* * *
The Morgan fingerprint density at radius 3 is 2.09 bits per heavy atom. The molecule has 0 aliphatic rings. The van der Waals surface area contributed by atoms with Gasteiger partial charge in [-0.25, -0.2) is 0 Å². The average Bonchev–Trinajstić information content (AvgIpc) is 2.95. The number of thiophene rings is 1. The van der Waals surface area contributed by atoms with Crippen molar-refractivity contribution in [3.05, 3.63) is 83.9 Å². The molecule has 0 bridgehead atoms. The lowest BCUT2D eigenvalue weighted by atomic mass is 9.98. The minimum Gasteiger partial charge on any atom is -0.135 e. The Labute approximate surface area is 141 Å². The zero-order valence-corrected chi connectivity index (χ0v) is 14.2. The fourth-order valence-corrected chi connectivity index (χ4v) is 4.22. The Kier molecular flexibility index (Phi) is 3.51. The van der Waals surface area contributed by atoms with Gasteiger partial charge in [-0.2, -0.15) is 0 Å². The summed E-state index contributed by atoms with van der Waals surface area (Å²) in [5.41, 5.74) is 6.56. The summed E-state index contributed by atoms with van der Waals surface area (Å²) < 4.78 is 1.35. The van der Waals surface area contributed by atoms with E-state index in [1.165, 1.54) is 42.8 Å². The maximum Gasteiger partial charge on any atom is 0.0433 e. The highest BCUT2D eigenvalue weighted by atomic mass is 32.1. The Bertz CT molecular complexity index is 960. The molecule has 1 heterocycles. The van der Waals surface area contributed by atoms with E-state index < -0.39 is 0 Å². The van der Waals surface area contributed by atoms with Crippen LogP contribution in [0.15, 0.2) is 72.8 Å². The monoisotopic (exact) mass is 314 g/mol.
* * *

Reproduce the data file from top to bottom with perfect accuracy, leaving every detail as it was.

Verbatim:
The Morgan fingerprint density at radius 3 is 2.09 bits per heavy atom. The molecule has 0 aliphatic rings. The van der Waals surface area contributed by atoms with Gasteiger partial charge in [-0.25, -0.2) is 0 Å². The average Bonchev–Trinajstić information content (AvgIpc) is 2.95. The number of thiophene rings is 1. The van der Waals surface area contributed by atoms with Crippen molar-refractivity contribution in [3.05, 3.63) is 83.9 Å². The molecule has 0 bridgehead atoms. The lowest BCUT2D eigenvalue weighted by atomic mass is 9.98. The minimum Gasteiger partial charge on any atom is -0.135 e. The Labute approximate surface area is 141 Å². The zero-order valence-corrected chi connectivity index (χ0v) is 14.2. The fourth-order valence-corrected chi connectivity index (χ4v) is 4.22. The Kier molecular flexibility index (Phi) is 3.51. The van der Waals surface area contributed by atoms with Gasteiger partial charge in [-0.2, -0.15) is 0 Å². The summed E-state index contributed by atoms with van der Waals surface area (Å²) in [5.41, 5.74) is 6.56. The summed E-state index contributed by atoms with van der Waals surface area (Å²) < 4.78 is 1.35. The van der Waals surface area contributed by atoms with E-state index in [1.165, 1.54) is 42.8 Å². The maximum Gasteiger partial charge on any atom is 0.0433 e. The highest BCUT2D eigenvalue weighted by atomic mass is 32.1. The Bertz CT molecular complexity index is 960. The molecule has 1 heterocycles. The van der Waals surface area contributed by atoms with E-state index < -0.39 is 0 Å². The van der Waals surface area contributed by atoms with Crippen LogP contribution in [0.15, 0.2) is 72.8 Å². The monoisotopic (exact) mass is 314 g/mol.